Volume 93, Issue 6
  • ISSN: 0002-9637
  • E-ISSN: 1476-1645



The Amazon is responsible for approximately 40% of the American tegumentary leishmaniasis (ATL) in Brazil. Herein the sustained presence of ATL in Manaus, the largest settlement in the Amazon, was investigated. Records of notification of historic cases, and data from cases prospectively enrolled in the Tropical Medicine Foundation of the Amazonas State were used. Geographic coordinates of prospective patients' living sites were used to detect inner-city clusters of ATL. Infecting species was determined by polymerase chain reaction. Among prospectively enrolled subjects, 94.8% were infected with () , 76.7% were male, 30.2% were 0–20 years old, and 69.8% had an urban residence. Historic cases showed a profile similar to that of prospectively enrolled subjects. Several clusters of ATL, widely distributed within the city of Manaus, could be detected. In conclusion, there was a high frequency of disease in young age groups and cases clustered in urban neighborhoods. It cannot be determined from these data whether transmission of these cases occurred within or outside the city of Manaus.


Article metrics loading...

The graphs shown below represent data from March 2017
Loading full text...

Full text loading...



  1. Mathers CD, Ezzati M, Lopez AD, , 2007. Measuring the burden of neglected tropical diseases: the global burden of disease framework. PLoS Negl Trop Dis 1: e114.[Crossref] [Google Scholar]
  2. Reithinger R, Dujardin JC, Louzir H, Pirmez C, Alexander B, Brooker S, , 2007. Cutaneous leishmaniasis. Lancet Infect Dis 7: 581596.[Crossref] [Google Scholar]
  3. Hotez PJ, Bottazzi ME, Franco-Paredes C, Ault SK, Periago MR, , 2008. The neglected tropical diseases of Latin America and the Caribbean: a review of disease burden and distribution and a roadmap for control and elimination. PLoS Negl Trop Dis 2: e300.[Crossref] [Google Scholar]
  4. Brazil Ministry of Health, 2014. Portal da Saúde. Available at: http://portalsaude.saude.gov.br/images/pdf/2014/setembro/09/LT-Casos.pdf. Accessed July 1, 2015. [Google Scholar]
  5. Harhay MO, Olliaro PL, Costa DL, Costa CH, , 2011. Urban parasitology: visceral leishmaniasis in Brazil. Trends Parasitol 27: 403409.[Crossref] [Google Scholar]
  6. Albuquerque PL, Silva Junior GB, Freire CC, Oliveira SB, Almeida DM, Silva HF, Cavalcante M do S, Sousa A de Q, , 2009. Urbanization of visceral leishmaniasis (kala-azar) in Fortaleza, Ceara, Brazil. Rev Panam Salud Publica 26: 330333.[Crossref] [Google Scholar]
  7. Silva ES, Gontijo CM, Pacheco RS, Fiuza VO, Brazil RP, , 2001. Visceral leishmaniasis in the metropolitan region of Belo Horizonte, State of Minas Gerais, Brazil. Mem Inst Oswaldo Cruz 96: 285291.[Crossref] [Google Scholar]
  8. Jeronimo SM, Duggal P, Braz RF, Cheng C, Monteiro GR, Nascimento ET, Martins DR, Karplus TM, Ximenes MF, Oliveira CC, Pinheiro VG, Pereira W, Peralta JM, Sousa J, Medeiros IM, Pearsoni RD, Burns TL, Pugh EW, Wilson ME, , 2004. An emerging peri-urban pattern of infection with Leishmania chagasi, the protozoan causing visceral leishmaniasis in northeast Brazil. Scand J Infect Dis 36: 443449.[Crossref] [Google Scholar]
  9. Penna G, Pinto LF, Soranz D, Glatt R, , 2009. High incidence of diseases endemic to the Amazon region of Brazil, 2001–2006. Emerg Infect Dis 15: 626632.[Crossref] [Google Scholar]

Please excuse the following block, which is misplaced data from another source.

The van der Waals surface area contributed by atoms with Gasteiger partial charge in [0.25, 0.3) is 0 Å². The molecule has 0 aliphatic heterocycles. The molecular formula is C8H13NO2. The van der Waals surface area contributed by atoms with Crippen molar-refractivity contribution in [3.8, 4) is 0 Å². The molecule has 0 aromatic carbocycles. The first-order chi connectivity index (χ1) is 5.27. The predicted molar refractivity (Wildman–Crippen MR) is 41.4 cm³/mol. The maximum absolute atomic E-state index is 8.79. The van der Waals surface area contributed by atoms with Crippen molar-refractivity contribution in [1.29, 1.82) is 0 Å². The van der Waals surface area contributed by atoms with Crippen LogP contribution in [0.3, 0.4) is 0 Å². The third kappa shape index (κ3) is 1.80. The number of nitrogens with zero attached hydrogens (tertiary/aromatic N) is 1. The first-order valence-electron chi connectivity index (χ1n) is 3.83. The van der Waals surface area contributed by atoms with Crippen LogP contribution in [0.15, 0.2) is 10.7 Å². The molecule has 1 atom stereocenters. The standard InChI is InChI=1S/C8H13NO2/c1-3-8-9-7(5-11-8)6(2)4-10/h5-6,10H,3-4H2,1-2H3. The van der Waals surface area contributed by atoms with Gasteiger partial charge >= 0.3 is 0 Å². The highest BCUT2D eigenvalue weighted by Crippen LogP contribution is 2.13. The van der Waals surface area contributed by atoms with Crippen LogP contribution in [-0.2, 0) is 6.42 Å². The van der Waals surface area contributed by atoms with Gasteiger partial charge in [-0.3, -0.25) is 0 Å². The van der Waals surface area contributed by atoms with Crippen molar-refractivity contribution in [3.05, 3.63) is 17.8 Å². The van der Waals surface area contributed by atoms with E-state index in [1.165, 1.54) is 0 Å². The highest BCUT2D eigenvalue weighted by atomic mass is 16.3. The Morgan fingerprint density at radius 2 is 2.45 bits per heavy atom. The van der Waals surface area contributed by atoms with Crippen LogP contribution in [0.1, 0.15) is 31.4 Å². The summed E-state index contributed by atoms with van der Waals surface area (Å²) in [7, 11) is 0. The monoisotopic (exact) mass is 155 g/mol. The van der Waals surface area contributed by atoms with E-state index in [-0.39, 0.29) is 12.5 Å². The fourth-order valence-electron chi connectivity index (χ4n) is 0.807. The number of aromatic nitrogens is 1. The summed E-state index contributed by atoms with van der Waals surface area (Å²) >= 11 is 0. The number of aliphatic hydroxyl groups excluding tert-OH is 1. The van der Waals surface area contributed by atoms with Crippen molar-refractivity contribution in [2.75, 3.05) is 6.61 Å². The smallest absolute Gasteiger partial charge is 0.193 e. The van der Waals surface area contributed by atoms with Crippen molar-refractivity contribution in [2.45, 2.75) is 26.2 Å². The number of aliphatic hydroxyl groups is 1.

10. Guerra JA, Ribeiro JA, Coelho LI, Barbosa MG, Paes MG, , 2006. Epidemiology of tegumentary leishmaniasis in Sao Joao, Manaus, Amazonas, Brazil [in Portuguese]. Cad Saude Publica 22: 23192327.[Crossref] [Google Scholar]
  11. Barrett TV, Senra MS, , 1989. Leishmaniasis in Manaus, Brazil. Parasitol Today 5: 255257.[Crossref] [Google Scholar]
  12. Brazil Ministry of Health, 2011. DATASUS. Available at: http://www.datasus.gov.br. Accessed July 1, 2015. [Google Scholar]
  13. Garcia L, Kindt A, Bermudez H, Llanos-Cuentas A, De Doncker S, Arevalo J, Wilber Quispe Tintaya K, Dujardin JC, , 2004. Culture-independent species typing of neotropical Leishmania for clinical validation of a PCR-based assay targeting heat shock protein 70 genes. J Clin Microbiol 42: 22942297.[Crossref] [Google Scholar]
  14. Montalvo AM, Fraga J, Monzote L, Montano I, De Doncker S, Dujardin JC, Van der Auwera G, , 2010. Heat-shock protein 70 PCR-RFLP: a universal simple tool for Leishmania species discrimination in the New and Old World. Parasitology 137: 11591168.[Crossref] [Google Scholar]
  15. Brazil Ministry of Health, 2011. SINAN. Available at: http://dtr2004.saude.gov.br/sinanweb/. Accessed July 1, 2015. [Google Scholar]
  16. SUDAM, 2014. Amazônia Legal Demografia. Available at: http://www.sudam.gov.br/amazonia-legal/demografia. Accessed July 1, 2015. [Google Scholar]
  17. Barbosa MGV, NF, Marcião AHR, Silva APT, Monteiro WM, Guerra JAO, , 2008. Fauna de flebotomíneos (Diptera: Psychodidae) em um foco de leishmaniose tegumentar americana na área periurbana de Manaus, Estado do Amazonas. Rev Soc Bras Med Trop 41: 485491.[Crossref] [Google Scholar]
  18. Lainson R, Shaw JJ, Silveira FT, de Souza AA, Braga RR, Ishikawa EA, , 1994. The dermal leishmaniases of Brazil, with special reference to the eco-epidemiology of the disease in Amazonia. Mem Inst Oswaldo Cruz 89: 435443.[Crossref] [Google Scholar]

Data & Media loading...

  • Received : 18 Mar 2014
  • Accepted : 20 Jul 2015
  • Published online : 09 Dec 2015

Most Cited This Month

This is a required field
Please enter a valid email address
Approval was a Success
Invalid data
An Error Occurred
Approval was partially successful, following selected items could not be processed due to error